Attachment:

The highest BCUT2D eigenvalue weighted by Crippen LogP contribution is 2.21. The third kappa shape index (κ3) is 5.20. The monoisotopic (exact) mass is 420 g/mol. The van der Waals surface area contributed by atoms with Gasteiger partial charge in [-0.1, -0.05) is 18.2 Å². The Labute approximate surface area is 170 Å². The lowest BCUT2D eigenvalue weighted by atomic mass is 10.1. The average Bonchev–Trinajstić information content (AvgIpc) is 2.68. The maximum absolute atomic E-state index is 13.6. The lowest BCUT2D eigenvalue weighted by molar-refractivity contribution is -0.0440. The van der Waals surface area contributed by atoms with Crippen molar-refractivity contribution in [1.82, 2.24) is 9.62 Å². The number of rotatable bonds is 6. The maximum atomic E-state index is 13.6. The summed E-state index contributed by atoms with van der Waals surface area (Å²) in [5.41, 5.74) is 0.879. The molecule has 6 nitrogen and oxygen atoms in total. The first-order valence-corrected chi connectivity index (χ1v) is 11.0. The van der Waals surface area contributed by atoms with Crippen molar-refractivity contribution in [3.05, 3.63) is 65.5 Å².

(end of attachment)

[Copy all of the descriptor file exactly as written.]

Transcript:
The highest BCUT2D eigenvalue weighted by Crippen LogP contribution is 2.21. The third kappa shape index (κ3) is 5.20. The monoisotopic (exact) mass is 420 g/mol. The van der Waals surface area contributed by atoms with Gasteiger partial charge in [-0.1, -0.05) is 18.2 Å². The Labute approximate surface area is 170 Å². The lowest BCUT2D eigenvalue weighted by atomic mass is 10.1. The average Bonchev–Trinajstić information content (AvgIpc) is 2.68. The maximum absolute atomic E-state index is 13.6. The lowest BCUT2D eigenvalue weighted by molar-refractivity contribution is -0.0440. The van der Waals surface area contributed by atoms with Crippen molar-refractivity contribution in [1.82, 2.24) is 9.62 Å². The number of rotatable bonds is 6. The maximum atomic E-state index is 13.6. The summed E-state index contributed by atoms with van der Waals surface area (Å²) in [5.41, 5.74) is 0.879. The molecule has 6 nitrogen and oxygen atoms in total. The first-order valence-corrected chi connectivity index (χ1v) is 11.0. The van der Waals surface area contributed by atoms with Crippen molar-refractivity contribution in [3.05, 3.63) is 65.5 Å².